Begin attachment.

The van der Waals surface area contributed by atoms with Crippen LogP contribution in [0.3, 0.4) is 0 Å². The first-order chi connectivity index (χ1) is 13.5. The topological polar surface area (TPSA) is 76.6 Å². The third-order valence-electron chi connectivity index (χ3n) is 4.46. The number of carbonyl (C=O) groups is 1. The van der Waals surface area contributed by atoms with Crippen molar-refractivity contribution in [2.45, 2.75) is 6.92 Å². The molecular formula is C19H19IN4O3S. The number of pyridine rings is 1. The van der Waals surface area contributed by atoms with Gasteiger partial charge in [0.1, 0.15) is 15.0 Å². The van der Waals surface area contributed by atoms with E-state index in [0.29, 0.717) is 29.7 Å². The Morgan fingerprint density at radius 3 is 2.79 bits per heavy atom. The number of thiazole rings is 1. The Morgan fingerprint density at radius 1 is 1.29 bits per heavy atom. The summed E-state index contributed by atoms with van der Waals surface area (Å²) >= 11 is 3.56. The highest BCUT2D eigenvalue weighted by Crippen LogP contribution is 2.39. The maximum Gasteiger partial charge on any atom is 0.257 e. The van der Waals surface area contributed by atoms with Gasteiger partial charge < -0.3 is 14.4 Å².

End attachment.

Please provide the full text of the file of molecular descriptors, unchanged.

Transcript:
The van der Waals surface area contributed by atoms with Crippen LogP contribution in [0.3, 0.4) is 0 Å². The first-order chi connectivity index (χ1) is 13.5. The topological polar surface area (TPSA) is 76.6 Å². The third-order valence-electron chi connectivity index (χ3n) is 4.46. The number of carbonyl (C=O) groups is 1. The van der Waals surface area contributed by atoms with Crippen molar-refractivity contribution in [2.45, 2.75) is 6.92 Å². The molecular formula is C19H19IN4O3S. The number of pyridine rings is 1. The van der Waals surface area contributed by atoms with Gasteiger partial charge in [0.1, 0.15) is 15.0 Å². The van der Waals surface area contributed by atoms with E-state index in [0.29, 0.717) is 29.7 Å². The Morgan fingerprint density at radius 3 is 2.79 bits per heavy atom. The number of thiazole rings is 1. The Morgan fingerprint density at radius 1 is 1.29 bits per heavy atom. The summed E-state index contributed by atoms with van der Waals surface area (Å²) >= 11 is 3.56. The highest BCUT2D eigenvalue weighted by Crippen LogP contribution is 2.39. The maximum Gasteiger partial charge on any atom is 0.257 e. The van der Waals surface area contributed by atoms with Gasteiger partial charge < -0.3 is 14.4 Å².